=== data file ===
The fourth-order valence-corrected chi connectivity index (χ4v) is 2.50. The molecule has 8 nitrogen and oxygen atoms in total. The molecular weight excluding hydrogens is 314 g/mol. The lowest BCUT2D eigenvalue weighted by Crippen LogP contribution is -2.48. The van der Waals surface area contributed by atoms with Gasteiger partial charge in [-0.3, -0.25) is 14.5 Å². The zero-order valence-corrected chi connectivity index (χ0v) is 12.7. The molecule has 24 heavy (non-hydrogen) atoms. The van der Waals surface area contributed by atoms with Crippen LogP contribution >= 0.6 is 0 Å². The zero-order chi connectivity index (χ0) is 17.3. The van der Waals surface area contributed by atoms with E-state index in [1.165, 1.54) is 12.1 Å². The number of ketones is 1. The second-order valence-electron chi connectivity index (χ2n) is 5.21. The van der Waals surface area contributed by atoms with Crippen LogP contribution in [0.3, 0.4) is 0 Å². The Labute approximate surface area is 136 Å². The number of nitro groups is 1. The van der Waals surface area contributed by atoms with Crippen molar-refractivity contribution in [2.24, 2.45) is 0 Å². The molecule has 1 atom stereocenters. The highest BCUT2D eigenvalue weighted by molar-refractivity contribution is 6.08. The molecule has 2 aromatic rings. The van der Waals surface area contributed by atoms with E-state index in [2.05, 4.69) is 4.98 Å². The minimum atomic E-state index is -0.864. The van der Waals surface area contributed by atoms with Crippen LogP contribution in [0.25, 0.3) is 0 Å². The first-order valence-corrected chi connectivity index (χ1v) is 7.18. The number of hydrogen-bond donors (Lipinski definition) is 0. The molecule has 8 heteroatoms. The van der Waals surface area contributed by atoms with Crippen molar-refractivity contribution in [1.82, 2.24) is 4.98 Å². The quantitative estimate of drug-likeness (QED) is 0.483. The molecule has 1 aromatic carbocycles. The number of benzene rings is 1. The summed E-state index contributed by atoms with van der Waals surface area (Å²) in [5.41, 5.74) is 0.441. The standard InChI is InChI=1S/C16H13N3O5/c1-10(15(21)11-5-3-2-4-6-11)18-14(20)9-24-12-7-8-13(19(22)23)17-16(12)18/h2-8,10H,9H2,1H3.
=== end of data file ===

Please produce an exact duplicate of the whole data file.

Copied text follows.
The fourth-order valence-corrected chi connectivity index (χ4v) is 2.50. The molecule has 8 nitrogen and oxygen atoms in total. The molecular weight excluding hydrogens is 314 g/mol. The lowest BCUT2D eigenvalue weighted by Crippen LogP contribution is -2.48. The van der Waals surface area contributed by atoms with Gasteiger partial charge in [-0.3, -0.25) is 14.5 Å². The zero-order valence-corrected chi connectivity index (χ0v) is 12.7. The molecule has 24 heavy (non-hydrogen) atoms. The van der Waals surface area contributed by atoms with Crippen LogP contribution >= 0.6 is 0 Å². The zero-order chi connectivity index (χ0) is 17.3. The van der Waals surface area contributed by atoms with E-state index in [1.165, 1.54) is 12.1 Å². The number of ketones is 1. The second-order valence-electron chi connectivity index (χ2n) is 5.21. The van der Waals surface area contributed by atoms with Crippen LogP contribution in [0.3, 0.4) is 0 Å². The Labute approximate surface area is 136 Å². The number of nitro groups is 1. The van der Waals surface area contributed by atoms with Crippen molar-refractivity contribution in [2.24, 2.45) is 0 Å². The molecule has 1 atom stereocenters. The highest BCUT2D eigenvalue weighted by molar-refractivity contribution is 6.08. The molecule has 2 aromatic rings. The van der Waals surface area contributed by atoms with E-state index in [2.05, 4.69) is 4.98 Å². The minimum atomic E-state index is -0.864. The van der Waals surface area contributed by atoms with Crippen LogP contribution in [0.25, 0.3) is 0 Å². The first-order valence-corrected chi connectivity index (χ1v) is 7.18. The number of hydrogen-bond donors (Lipinski definition) is 0. The molecule has 8 heteroatoms. The van der Waals surface area contributed by atoms with Crippen molar-refractivity contribution in [1.82, 2.24) is 4.98 Å². The quantitative estimate of drug-likeness (QED) is 0.483. The molecule has 1 aromatic carbocycles. The number of benzene rings is 1. The summed E-state index contributed by atoms with van der Waals surface area (Å²) in [5.41, 5.74) is 0.441. The standard InChI is InChI=1S/C16H13N3O5/c1-10(15(21)11-5-3-2-4-6-11)18-14(20)9-24-12-7-8-13(19(22)23)17-16(12)18/h2-8,10H,9H2,1H3.